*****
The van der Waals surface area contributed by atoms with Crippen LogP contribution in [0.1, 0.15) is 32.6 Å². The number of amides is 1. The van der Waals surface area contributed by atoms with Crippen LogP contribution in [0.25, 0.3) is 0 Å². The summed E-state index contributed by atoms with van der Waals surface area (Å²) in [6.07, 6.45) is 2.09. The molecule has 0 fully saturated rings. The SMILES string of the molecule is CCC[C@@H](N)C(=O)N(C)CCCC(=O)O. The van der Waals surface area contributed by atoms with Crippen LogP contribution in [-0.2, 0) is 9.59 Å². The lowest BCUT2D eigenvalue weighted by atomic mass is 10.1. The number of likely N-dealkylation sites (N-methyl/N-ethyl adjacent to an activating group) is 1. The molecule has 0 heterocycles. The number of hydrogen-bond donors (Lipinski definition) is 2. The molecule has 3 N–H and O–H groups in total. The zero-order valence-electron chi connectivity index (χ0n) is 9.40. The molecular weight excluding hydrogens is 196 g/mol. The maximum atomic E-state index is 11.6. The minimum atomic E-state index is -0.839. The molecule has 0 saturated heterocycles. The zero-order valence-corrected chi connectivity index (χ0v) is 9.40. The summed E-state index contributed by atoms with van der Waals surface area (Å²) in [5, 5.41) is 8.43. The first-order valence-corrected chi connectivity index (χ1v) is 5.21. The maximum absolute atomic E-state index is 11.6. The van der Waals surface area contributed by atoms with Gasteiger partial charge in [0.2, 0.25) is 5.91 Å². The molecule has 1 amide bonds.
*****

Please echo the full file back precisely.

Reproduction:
The van der Waals surface area contributed by atoms with Crippen LogP contribution in [0.1, 0.15) is 32.6 Å². The number of amides is 1. The van der Waals surface area contributed by atoms with Crippen LogP contribution in [0.25, 0.3) is 0 Å². The summed E-state index contributed by atoms with van der Waals surface area (Å²) in [6.07, 6.45) is 2.09. The molecule has 0 fully saturated rings. The SMILES string of the molecule is CCC[C@@H](N)C(=O)N(C)CCCC(=O)O. The van der Waals surface area contributed by atoms with Crippen LogP contribution in [-0.2, 0) is 9.59 Å². The lowest BCUT2D eigenvalue weighted by atomic mass is 10.1. The number of likely N-dealkylation sites (N-methyl/N-ethyl adjacent to an activating group) is 1. The molecule has 0 heterocycles. The number of hydrogen-bond donors (Lipinski definition) is 2. The molecule has 3 N–H and O–H groups in total. The zero-order valence-electron chi connectivity index (χ0n) is 9.40. The molecular weight excluding hydrogens is 196 g/mol. The maximum atomic E-state index is 11.6. The minimum atomic E-state index is -0.839. The molecule has 0 saturated heterocycles. The zero-order valence-corrected chi connectivity index (χ0v) is 9.40. The summed E-state index contributed by atoms with van der Waals surface area (Å²) in [5, 5.41) is 8.43. The first-order valence-corrected chi connectivity index (χ1v) is 5.21. The maximum absolute atomic E-state index is 11.6. The van der Waals surface area contributed by atoms with Gasteiger partial charge in [0.2, 0.25) is 5.91 Å². The molecule has 1 amide bonds.